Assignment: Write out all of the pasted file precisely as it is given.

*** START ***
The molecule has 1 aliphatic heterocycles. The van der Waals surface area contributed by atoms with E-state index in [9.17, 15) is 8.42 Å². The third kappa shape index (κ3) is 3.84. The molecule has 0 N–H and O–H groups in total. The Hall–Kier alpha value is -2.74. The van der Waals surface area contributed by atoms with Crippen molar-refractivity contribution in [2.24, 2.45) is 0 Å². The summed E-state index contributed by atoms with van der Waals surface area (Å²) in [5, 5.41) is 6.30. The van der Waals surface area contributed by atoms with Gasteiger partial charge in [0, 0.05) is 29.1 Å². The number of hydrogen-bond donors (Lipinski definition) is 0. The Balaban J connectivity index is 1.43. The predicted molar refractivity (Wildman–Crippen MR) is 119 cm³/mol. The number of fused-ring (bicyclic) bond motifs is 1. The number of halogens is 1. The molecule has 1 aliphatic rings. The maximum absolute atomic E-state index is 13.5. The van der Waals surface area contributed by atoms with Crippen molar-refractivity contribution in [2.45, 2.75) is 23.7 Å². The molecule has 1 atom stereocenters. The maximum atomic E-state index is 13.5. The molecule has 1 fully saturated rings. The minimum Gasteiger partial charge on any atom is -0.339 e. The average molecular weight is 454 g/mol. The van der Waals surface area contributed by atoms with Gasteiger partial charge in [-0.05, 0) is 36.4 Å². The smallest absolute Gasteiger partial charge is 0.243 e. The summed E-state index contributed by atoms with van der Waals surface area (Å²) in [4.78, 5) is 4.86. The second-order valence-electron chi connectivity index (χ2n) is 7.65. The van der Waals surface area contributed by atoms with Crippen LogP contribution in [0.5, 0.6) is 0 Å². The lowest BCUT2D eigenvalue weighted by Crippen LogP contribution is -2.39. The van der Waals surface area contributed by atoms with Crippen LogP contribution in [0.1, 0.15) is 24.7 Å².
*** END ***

The molecule has 1 aliphatic heterocycles. The van der Waals surface area contributed by atoms with E-state index in [9.17, 15) is 8.42 Å². The third kappa shape index (κ3) is 3.84. The molecule has 0 N–H and O–H groups in total. The Hall–Kier alpha value is -2.74. The van der Waals surface area contributed by atoms with Crippen molar-refractivity contribution in [2.24, 2.45) is 0 Å². The summed E-state index contributed by atoms with van der Waals surface area (Å²) in [5, 5.41) is 6.30. The van der Waals surface area contributed by atoms with Gasteiger partial charge in [0, 0.05) is 29.1 Å². The number of hydrogen-bond donors (Lipinski definition) is 0. The Balaban J connectivity index is 1.43. The predicted molar refractivity (Wildman–Crippen MR) is 119 cm³/mol. The number of fused-ring (bicyclic) bond motifs is 1. The number of halogens is 1. The molecule has 1 aliphatic rings. The maximum absolute atomic E-state index is 13.5. The van der Waals surface area contributed by atoms with Crippen molar-refractivity contribution in [2.45, 2.75) is 23.7 Å². The molecule has 1 atom stereocenters. The maximum atomic E-state index is 13.5. The molecule has 1 fully saturated rings. The minimum Gasteiger partial charge on any atom is -0.339 e. The average molecular weight is 454 g/mol. The van der Waals surface area contributed by atoms with Gasteiger partial charge in [-0.05, 0) is 36.4 Å². The smallest absolute Gasteiger partial charge is 0.243 e. The summed E-state index contributed by atoms with van der Waals surface area (Å²) in [4.78, 5) is 4.86. The second-order valence-electron chi connectivity index (χ2n) is 7.65. The van der Waals surface area contributed by atoms with Crippen LogP contribution in [0.5, 0.6) is 0 Å². The lowest BCUT2D eigenvalue weighted by Crippen LogP contribution is -2.39. The van der Waals surface area contributed by atoms with Crippen LogP contribution in [0.1, 0.15) is 24.7 Å².